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Tuesday, August 18, 2009

The federal government is working to pass climate legislation that would combat global warming by reducing the nation’s emissions of greenhouse gases. One impact of the proposals to cap emissions would be an increase in the cost of fossil fuel energy and energy-related goods. Low and moderate income consumers would be hit harder by these increased costs because they spend a bigger share of their income on necessities like energy than wealthier households do.

The House bill, which passed in June, sets aside 15 percent of the value of emissions allowances (the permits that allow companies to pollute) to provide financial relief to low-income consumers through an energy refund. Here in Washington State, there are 1.2 million people living below 150 percent of poverty* who could potentially benefit from the energy refund.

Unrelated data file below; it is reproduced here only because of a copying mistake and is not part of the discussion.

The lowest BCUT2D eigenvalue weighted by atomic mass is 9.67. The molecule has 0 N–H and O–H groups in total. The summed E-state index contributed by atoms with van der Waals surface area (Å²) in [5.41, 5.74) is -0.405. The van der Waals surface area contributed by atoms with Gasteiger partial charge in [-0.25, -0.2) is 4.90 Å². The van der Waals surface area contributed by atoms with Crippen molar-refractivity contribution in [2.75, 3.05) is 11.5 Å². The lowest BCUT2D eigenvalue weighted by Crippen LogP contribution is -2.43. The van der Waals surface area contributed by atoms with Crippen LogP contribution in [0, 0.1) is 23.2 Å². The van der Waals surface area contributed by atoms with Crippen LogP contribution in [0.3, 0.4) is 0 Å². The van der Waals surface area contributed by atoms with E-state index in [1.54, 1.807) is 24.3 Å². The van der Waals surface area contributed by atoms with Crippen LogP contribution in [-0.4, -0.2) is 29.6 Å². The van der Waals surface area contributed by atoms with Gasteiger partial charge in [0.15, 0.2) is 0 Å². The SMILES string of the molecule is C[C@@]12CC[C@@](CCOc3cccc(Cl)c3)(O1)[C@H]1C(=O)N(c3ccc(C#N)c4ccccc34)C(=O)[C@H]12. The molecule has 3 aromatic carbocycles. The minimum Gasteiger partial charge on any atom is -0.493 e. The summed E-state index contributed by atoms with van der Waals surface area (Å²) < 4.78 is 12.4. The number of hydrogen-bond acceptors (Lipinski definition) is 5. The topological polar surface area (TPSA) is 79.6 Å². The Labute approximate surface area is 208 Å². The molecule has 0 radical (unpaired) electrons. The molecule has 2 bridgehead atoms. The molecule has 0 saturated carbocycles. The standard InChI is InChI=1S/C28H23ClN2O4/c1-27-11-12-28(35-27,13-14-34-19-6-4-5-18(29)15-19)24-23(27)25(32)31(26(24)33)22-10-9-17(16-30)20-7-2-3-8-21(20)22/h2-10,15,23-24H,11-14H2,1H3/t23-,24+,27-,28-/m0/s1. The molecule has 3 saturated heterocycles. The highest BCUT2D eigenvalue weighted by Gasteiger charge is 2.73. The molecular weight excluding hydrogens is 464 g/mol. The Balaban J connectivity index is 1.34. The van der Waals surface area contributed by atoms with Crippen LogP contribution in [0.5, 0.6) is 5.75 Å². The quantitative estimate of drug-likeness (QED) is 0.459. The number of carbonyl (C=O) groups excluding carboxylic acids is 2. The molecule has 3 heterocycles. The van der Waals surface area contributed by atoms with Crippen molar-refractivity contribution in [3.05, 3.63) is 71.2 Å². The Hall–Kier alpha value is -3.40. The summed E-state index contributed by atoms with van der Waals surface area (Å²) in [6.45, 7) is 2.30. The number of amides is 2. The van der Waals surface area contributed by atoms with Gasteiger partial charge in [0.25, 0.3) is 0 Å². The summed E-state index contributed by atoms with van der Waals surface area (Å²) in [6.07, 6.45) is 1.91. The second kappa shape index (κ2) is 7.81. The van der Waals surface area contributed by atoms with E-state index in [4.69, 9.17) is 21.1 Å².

However, CBO has found that over 60 percent of the relief the bill would distribute through utilities would go to businesses, rather than individual households. Businesses would likely retain this relief as added profit benefiting high income owners and shareholders rather than pass it on to consumers in the form of lower prices for their products. Thus the graph below shows that the House bill would benefit higher income households, as a percentage of income, more than those in the middle.

According to this paper by the DC-based Center on Budget and Policy Priorities, the Senate bill which has yet to be voted on, should build on the House approach by adopting the consumer provisions and redirecting resources provided through utility companies for their business and industrial customers instead to moderate income households.

*Calculated from American Fact Finder ACS 2007 table B17002

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